Korean tourism officials quickly reported a surge in the number of visitors wanting to enrol in kimchi-making classes. And, over the years since SARS, interest hasn't waned.

Rich in calcium, iron, thiamine and riboflavin as well as vitamins A and C, kimchi is said to prevent many illnesses.

Many Koreans are convinced it works. But just what is kimchi, a food Koreans generally eat three times a day?

The best-known form is based on cabbage to which garlic, ginger, chopped radish, sliced chillies and Korean style red pepper powder are added before fermentation begins.

As alternatives to cabbage, kimchi can be made from beans, cucumbers, carrots, mung bean sprouts, radishes, spring onions - in fact, just about any vegetable. It also features as an ingredient in many Korean dishes - including fried rice and savoury pancakes.

In Korean restaurants at home, cabbage kimchi is often put on the table as a side-dish.

In small family eateries, where operators are often immensely proud of their kimchi recipes, other types of kimchi are brought out as accompaniments on request - though Korean diners are often given several types without having to ask.

Food authorities predict Korean cuisine will be the next big Asian food fad - increasing the numbers going to Korea on holiday, just as Thai and Vietnamese dishes boosted travel to those countries.

At one Korean restaurant I went to in Seoul, 20 side-dishes of different types of kimchi were placed on the table. Everywhere else I ate I encountered at least three.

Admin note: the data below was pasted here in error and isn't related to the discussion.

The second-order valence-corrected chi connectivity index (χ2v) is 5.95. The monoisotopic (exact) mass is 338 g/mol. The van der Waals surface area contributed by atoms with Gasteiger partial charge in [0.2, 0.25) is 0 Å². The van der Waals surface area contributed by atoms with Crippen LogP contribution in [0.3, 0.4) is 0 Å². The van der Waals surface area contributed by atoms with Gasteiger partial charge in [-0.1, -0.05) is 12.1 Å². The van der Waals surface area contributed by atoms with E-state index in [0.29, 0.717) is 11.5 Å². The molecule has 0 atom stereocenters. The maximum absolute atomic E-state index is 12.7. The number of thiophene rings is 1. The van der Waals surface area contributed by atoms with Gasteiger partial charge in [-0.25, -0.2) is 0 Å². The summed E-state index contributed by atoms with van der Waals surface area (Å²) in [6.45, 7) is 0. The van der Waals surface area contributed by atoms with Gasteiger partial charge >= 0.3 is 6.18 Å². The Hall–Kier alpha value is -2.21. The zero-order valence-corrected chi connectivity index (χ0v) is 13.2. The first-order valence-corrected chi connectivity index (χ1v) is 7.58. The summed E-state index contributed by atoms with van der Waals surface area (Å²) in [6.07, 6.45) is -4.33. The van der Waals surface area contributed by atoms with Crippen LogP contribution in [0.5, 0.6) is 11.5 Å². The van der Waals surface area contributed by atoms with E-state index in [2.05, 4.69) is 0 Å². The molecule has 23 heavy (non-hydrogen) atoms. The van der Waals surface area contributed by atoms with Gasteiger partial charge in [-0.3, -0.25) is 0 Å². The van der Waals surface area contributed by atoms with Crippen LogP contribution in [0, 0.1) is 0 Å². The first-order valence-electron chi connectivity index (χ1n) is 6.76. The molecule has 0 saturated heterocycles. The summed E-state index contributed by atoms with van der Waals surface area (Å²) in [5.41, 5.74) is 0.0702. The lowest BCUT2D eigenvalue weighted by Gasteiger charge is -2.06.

Waiters in Korea are often amused when western tourists - innocently believing themselves to be victims of trickery - exclaim, when kimchi is delivered: "We didn't order that."

But the good news is that kimchi - no matter how many types are offered - is free.

What's more, it's extremely tasty. Generally, only "special" kimchi incurs a charge - for instance, a three year-old kimchi I sampled. My Korean companions savoured and discussed it as if it was the finest cognac.

Those believing kimchi has miraculous powers credit its blend of ingredients with giving it an almost magical ability to heal the body.

About the only downside to kimchi consumption is garlicky breath. But that, say kimchi aficionados, is a small price to pay for its healthful benefits.

While K-Pop - aided by rapper Psy and his quirky Gangnam Style dance - and Korean movies increase in worldwide popularity (particularly across Asia), chefs in Seoul remain confident that kimchi will be around long after celebrity-driven fashions are eclipsed.

They're keen for tourists to try kimchi - and include it in their diets after they head home. 


GETTING THERE: See koreanair.com, flyasiana.com and  airasia.com.

STAYING THERE: Many options exist in all categories, from budget-priced backpacker dormitories to opulent five-star hotels. Global chains are well represented.

In Seoul, two top-drawer links in local chains are Lotte and Shilla. A memorable and offbeat experience, available in several parts of Korea, is staying at one of the country's many Buddhist temples (some of which welcome tourists).

PLAYING THERE: Best day-trip: Panmunjom border tours are available from most hotels, enabling visitors to peer into secretive North Korea. Best short side-trip: number-two city Busan (ride the high-speed train) with popular white-sand Haeundae Beach.

Best longer side-trip: far-southern Jeju, a resort isle with beaches, hikes, golf, mountaineering, sightseeing and many resorts. Useful website: visitkorea.or.kr 

The writer was a guest of the Korea Tourism Organisation.